Scott A. Siegel, DDS, MD, FACS is a Clinical Assistant Professor @ SUNY Stony Brook School of Medicine and School of Dental Medicine and an Attending Physician, Department of Surgery, at Winthrop University Hospital. He is Board Certified in Oral and Maxillofacial Surgery and has a special interest in areas of frenectomies and frenoplasties in the oral cavity especially as related to feeding in the newborn/infant and with speech in toddlers and adolescents. He presented a talk on "Significance of Ankyloglosia and the use of CO2 laser (bloodless surgery) in the treatment of these disorders" in 2007 at Winthrop University Hospital so is knowledgeable about laser surgery in this area.

http://www.lioralsurgery.com/meet/meet_siegel.asp

Mineola Office Address:
134 Mineola Boulevard, 3rd Floor
Mineola, NY 11501
Phone:516.294.9696
Fax:516.294.3531

Port Washington Office Address:
14 Vanderventer Avenue, Suite 260
Port Washington, NY 11050
Phone:516.944.8330
Email:info@lioralsurgery.com

James G. Murphy, MD, FAAP, is Assistant Professor of Pediatrics at F. Edward Herbert School of Medicine, Uniformed Service University of the Health Sciences. He served 25 years active duty as a physician with the US
Navy and 12 years as a contract pediatrician with the US Navy and is currently a Government Service Medical Officer at Naval Medical Center San Diego, CA. He is a Member of the Academy of Breastfeeding Medicine, a
Medical Associate for La Leche League, a Member of the International Lactation Consultants Association, and serves on the board of the San Diego County Breastfeeding Coalition. Dr. Murphy began performing frenotomies in October 2003 and has performed over 300 infant frenotomies to date, including posterior submucosal fibrous bands.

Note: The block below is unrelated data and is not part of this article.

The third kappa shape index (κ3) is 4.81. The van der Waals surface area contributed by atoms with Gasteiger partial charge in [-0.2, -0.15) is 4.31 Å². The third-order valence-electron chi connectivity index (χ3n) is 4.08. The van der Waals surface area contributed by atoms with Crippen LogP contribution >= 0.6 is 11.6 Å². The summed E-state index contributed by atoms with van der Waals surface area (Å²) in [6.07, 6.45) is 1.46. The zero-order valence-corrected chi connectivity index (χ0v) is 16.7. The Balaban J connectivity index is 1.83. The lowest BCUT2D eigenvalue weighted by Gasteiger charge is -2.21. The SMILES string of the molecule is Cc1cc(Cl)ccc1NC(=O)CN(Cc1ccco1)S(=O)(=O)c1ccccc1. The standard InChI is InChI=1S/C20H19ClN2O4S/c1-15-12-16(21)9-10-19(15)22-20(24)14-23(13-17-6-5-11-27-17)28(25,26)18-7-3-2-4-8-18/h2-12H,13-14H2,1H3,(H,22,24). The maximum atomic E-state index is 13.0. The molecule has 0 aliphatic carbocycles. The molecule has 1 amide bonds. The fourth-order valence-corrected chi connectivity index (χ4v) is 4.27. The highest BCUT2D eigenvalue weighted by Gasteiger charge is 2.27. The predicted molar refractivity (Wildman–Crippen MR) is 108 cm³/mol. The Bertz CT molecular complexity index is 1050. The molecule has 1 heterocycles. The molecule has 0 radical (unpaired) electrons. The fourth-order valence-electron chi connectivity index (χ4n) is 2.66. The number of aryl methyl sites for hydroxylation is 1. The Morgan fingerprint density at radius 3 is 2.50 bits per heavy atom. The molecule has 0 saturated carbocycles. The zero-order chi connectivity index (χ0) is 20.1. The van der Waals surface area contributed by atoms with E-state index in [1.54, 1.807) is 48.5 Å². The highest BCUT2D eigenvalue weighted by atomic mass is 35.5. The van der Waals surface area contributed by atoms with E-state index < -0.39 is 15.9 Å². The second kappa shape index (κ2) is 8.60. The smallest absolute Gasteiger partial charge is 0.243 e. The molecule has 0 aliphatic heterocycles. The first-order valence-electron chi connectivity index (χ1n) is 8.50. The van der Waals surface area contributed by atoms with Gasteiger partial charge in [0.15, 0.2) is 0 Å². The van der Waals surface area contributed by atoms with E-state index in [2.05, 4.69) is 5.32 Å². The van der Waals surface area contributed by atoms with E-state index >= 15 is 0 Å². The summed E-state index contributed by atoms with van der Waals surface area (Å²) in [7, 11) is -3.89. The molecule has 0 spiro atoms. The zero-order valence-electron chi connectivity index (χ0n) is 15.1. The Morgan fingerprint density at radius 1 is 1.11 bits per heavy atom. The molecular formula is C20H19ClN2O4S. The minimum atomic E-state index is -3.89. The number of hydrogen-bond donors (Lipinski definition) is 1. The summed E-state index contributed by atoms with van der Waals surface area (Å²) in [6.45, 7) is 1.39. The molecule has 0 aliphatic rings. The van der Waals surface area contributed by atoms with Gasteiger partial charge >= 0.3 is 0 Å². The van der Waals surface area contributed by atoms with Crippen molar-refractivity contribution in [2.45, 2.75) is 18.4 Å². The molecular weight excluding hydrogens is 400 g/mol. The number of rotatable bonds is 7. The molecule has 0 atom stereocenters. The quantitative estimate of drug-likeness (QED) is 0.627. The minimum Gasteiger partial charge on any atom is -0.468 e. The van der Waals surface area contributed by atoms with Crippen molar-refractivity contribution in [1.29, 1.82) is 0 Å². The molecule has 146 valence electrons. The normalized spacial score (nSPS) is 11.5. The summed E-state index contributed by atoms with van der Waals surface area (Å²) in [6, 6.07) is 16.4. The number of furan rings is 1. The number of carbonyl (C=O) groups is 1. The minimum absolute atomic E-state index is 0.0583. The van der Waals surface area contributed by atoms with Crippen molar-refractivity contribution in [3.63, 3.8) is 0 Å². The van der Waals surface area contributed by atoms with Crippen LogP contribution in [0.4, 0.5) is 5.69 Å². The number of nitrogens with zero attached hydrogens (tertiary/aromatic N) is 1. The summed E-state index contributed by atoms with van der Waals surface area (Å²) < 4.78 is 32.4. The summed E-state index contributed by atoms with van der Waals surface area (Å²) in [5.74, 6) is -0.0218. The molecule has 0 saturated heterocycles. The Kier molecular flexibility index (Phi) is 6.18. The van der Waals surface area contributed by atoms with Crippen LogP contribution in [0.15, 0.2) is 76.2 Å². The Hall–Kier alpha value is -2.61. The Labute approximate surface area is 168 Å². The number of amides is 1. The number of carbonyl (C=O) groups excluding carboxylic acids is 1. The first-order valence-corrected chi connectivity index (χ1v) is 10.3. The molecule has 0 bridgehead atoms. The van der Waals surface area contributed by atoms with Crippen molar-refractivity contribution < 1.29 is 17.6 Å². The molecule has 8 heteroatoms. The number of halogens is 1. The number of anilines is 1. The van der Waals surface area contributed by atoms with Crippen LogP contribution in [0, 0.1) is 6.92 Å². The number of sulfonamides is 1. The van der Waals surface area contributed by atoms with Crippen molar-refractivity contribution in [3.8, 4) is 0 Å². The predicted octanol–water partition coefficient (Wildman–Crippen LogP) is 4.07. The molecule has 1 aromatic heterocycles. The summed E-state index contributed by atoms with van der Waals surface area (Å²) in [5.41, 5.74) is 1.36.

LC: Pat Shelley, Breastfeeding Center of Greater Washington


Christina Smillie, MD - Breastfeeding Resources
Address: 2505 Main St # 223, Stratford, CT 06615
Phone: (203) 375-5812


Penny Soppas, M.D., IBCLC
Drexel Hill Pediatric Associates
5030 State Rd # 2-900
Drexel Hill, PA 19026
Phone: (610) 623-9080 Fax: (610) 623-3861

http://www.drexelhillpeds.com/peds/index.html#Soppas

From a MDC mama....I have another resource for tongue tie...he clipped my son's submucosal tie about 2 weeks ago. It's getting slowly better.

Dr. Greg Notestine DDS
Beavercreek OH
http://www.gregnotestine.com/

His sister was a LLL leader years ago, and he has published research on breastfeeding and TT. http://jhl.sagepub.com/cgi/content/abstract/6/3/113


I was also told there is a Dr. Michael Rutter, an ENT at Cincinnati Children's Hospital. He is from Australia and understands tongue tie and breastfeeding.
Michael J. Rutter, MD
Pediatric Otolaryngologist and Director of Clinical Research
Associate Professor, University of Cincinnati College of Medicine
Email mike.rutter@cchmc.org
Phone 513-636-4355
Fax 513-636-8133
http://www.cincinnatichildrens.org/s...ael-rutter.htm

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#25 of 151 Old 02-08-2008, 11:23 PM
 
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I just posted a separate post. Connor had his lip tie surgically corrected today. It was done under general anesthesia because of the severity of it. It was actually tied in FIVE different places. I'll post an update in a few days when the swelling and pain have subsided some.